Practical advice. Flat rates. Plain language.


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In this blog post, we'll discuss how the new Washington paid family and medical leave act will affect businesses, big and small.

Washington State has passed a bill that grants paid family and medical leave to eligible employees. We explain how it works, how it will be funded, and how it will affect small businesses….

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Tree with apples; Berkshire Scenery

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Today’s post highlights the federal securities law exemption for intrastate securities offerings made pursuant to rule 3(a)(11) and rules 147 and 147a.

As we’ve discussed previously, the Securities and Exchange Commission (SEC) is the governmental body responsible for the regulation and enforcement of federal securities laws that govern both interstate securities offerings and intrastate securities offerings. These laws are detailed in, among others, the Securities Exchange Act of 1933. The SEC is primarily concerned with regulating securities transactions that take place on a large scale (generally interstate), and so the ‘33 Act provides for an exemption from registration for intrastate securities offerings. Today’s post discusses the federal exemption for intrastate securities offerings under Rule 3(a)(11).

For purposes of this post, when we refer to “selling securities” we’re generally referring to companies raising investments under either equity or debt instruments. Here’s a prior post…

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Safe harbor; securities

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Is raising money from non accredited investors worth the costs and risks? We take a look at the options for the friends and family financing round.

Is the family and friends round worth the costs and risks? After discussing the pros and cons with us, entrepreneurs often decide against raising money from family and friends. In today’s post we’ll talk about six different ways you could raise money from family and friends. …

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Friends and family round

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This post discusses the non-disclosure agreement and how parties can use the NDA to help avoid losing control of their intellectual property.

A non-disclosure agreement, or NDA, is an agreement that is meant to protect a party (or both parties) from losing control over all or parts of their valuable intellectual property. The NDA prevents one party from disclosing certain information belonging to the other party without permission. By preventing disclosure without permission, a party can maintain the value inherent in keeping certain intellectual property a secret from the outside world while still sharing that intellectual property with those who might help them build on it (or who might purchase the right to use it). But a non-disclosure agreement not thoughtfully considered can become a license for the other party to destroy or significantly diminish the value of your intellectual property. Here…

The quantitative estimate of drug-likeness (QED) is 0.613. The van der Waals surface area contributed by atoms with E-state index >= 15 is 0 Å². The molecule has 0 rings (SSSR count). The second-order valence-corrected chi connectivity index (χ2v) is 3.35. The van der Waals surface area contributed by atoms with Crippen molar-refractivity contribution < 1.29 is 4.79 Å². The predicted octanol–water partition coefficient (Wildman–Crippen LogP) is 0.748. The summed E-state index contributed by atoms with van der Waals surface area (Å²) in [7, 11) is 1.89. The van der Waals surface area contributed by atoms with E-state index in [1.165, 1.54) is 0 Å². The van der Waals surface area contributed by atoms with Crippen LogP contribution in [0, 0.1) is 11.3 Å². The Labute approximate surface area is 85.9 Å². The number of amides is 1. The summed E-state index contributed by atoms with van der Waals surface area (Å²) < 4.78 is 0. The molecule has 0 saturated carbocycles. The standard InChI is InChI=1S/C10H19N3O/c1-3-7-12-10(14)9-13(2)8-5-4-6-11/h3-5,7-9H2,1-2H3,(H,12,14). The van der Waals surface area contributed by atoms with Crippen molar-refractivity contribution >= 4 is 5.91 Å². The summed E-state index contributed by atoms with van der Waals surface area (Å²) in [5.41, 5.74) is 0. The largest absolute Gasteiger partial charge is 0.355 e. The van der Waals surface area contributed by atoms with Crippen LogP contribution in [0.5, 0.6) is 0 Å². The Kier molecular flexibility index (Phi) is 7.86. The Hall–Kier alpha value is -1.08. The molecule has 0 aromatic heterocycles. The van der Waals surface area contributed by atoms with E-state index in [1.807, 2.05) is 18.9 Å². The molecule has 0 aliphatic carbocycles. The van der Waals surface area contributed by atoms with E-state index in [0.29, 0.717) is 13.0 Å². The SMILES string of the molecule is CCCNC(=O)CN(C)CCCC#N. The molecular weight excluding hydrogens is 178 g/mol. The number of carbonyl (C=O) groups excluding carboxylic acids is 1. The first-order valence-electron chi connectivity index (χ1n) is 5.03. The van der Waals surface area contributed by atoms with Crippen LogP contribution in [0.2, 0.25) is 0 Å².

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Non Disclosure Agreement

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Today's post discusses an important preliminary step when you are purchasing a business’s assets or stock: drafting a business purchase letter of intent.

Today’s post discusses an important early step when you are purchasing a business: drafting and negotiating a business purchase letter of intent. The process of drafting and negotiating a business purchase letter of intent generally follows the initial negotiation of the major business purchase terms. Those material terms—price, payment method, closing timing, and basic conditions to the sale—are generally negotiated directly between the parties on smaller business purchase and sale transactions. On larger transactions, the parties and their brokers and investment bankers negotiate those terms.

After you agree on what each party is going to do as part of the business purchase, one party (often the buyer) will distill those main business terms into a written document that is the business purchase letter of intent….

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Business Purchase Letter of Intent

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Washington State requires all businesses to meet minimum wage requirements. We discuss what they are, possible exemptions, and how to avoid complications.

Since most startups don’t have a large reserve of cash during their early days, it is common for startups to compensate founders and early employees solely with equity. While this allows startups to conserve what little cash they have, this practice could ultimately be very costly for the company if it runs afoul of wage laws. In today’s post, we discuss various ways that startups may expose themselves (and in some cases their founders, directors, and officers) to liability for violating wage laws, and some steps companies can take to limit that liability.

While the attorneys in our firm do not practice employment law specifically, we come across these issues frequently when working with startups and think it is something founders…

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Startup Corporate Culture; wage